Feinstein, Senators Call for Swift Implementation of New Federal Wildland Firefighter Job Classification
Jun 17 2022
Washington—Senator Dianne Feinstein (D-Calif.) today led a group of senators calling on the Office of Personnel Management to swiftly implement laws intended to prevent and combat wildfire. The provisions include a new occupational series for federal wildland firefighters and pay raises for these critical workers. OMB, responsible for federal personnel actions, has missed its target of May for completing this process.
“We write to urge you to swiftly implement the requirement for federal agencies to create a distinct ‘wildland firefighter’ occupational series and to expedite the delivery of the $600 million in supplemental pay for wildland firefighters as provided in the Infrastructure Investment and Jobs Act (IIJA),” the senators wrote.
“The implementation of these provisions will increase federal wildland firefighter recruitment and retention and improve their morale.”
Joining Senator Feinstein on the letter are Senators Alex Padilla (D-Calif.), Angus King (I-Maine), Catherine Cortez-Masto (D-Nev.), Jacky Rosen (D-Nev.) and Jeff Merkley (D-Ore.).
Full text of the letter follows and is available here:
June 17, 2022
The Honorable Kiran Ahuja
Office of Personnel Management
1900 E Street, N.W.
Washington, D.C. 20415
Dear Director Ahuja,
We write to urge you to swiftly implement the requirement for federal agencies to create a distinct “wildland firefighter” occupational series and to expedite the delivery of the $600 million in supplemental pay for wildland firefighters as provided in the Infrastructure Investment and Jobs Act (IIJA). The implementation of these provisions will increase federal wildland firefighter recruitment and retention and improve their morale.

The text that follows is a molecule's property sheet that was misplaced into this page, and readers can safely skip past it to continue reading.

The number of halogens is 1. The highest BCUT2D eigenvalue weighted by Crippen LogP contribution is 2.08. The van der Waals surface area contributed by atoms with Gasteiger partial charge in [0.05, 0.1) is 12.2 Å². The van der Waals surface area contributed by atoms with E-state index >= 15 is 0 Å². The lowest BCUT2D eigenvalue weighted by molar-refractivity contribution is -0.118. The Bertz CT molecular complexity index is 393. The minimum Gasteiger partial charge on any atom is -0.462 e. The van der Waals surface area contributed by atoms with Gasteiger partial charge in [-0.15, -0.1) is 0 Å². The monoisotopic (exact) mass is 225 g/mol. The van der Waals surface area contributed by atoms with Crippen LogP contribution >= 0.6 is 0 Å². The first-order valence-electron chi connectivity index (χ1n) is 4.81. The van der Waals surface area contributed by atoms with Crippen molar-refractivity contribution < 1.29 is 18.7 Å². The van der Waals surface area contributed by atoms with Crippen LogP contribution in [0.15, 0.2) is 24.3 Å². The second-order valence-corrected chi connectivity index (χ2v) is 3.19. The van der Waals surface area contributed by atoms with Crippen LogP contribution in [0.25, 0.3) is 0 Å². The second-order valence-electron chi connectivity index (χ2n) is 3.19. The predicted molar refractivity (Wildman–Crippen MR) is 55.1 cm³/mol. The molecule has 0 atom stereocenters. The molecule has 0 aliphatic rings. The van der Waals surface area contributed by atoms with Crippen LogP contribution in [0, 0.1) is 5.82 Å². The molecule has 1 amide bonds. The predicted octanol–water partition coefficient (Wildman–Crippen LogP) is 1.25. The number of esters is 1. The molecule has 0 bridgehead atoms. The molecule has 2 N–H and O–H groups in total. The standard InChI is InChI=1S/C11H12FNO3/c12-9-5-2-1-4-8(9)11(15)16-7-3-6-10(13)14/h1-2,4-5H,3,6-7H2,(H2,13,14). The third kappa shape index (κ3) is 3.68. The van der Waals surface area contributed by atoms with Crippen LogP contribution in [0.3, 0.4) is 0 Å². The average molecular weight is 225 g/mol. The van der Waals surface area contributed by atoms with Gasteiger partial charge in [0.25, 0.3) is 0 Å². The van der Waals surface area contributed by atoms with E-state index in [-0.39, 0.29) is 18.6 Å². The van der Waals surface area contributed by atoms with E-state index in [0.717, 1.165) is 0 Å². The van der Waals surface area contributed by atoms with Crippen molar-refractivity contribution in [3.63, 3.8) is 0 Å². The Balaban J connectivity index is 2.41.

As you know, your office set a target date of May 2022 for releasing the new occupational series guidelines, consistent with the 180-day timeline established in the IIJA. Now that the 2022 fire season has begun in earnest, with nearly 2 million acres burned nationwide, the implementation of the new occupational series is necessary and urgent. Any further delay will only further burden our land management agencies, which are faced with chronic staffing shortages.
The IIJA also included $600 million to raise federal wildland firefighter salaries by up to $20,000 per year and to convert 1,000 seasonal firefighter positions to permanent. We understand that the Forest Service and Department of the Interior have provided their pay supplement proposal to OPM. In testimony before the Senate Energy and Natural Resources Committee on June 9th, Forest Service Chief Randy Moore committed to providing higher pay for wildland firefighters by the end of June. We urge you to work with those agencies to meet that timeline.
We appreciate your attention to these issues as the West enters another potentially catastrophic fire season, and look forward to working together to support our nation’s wildland firefighters.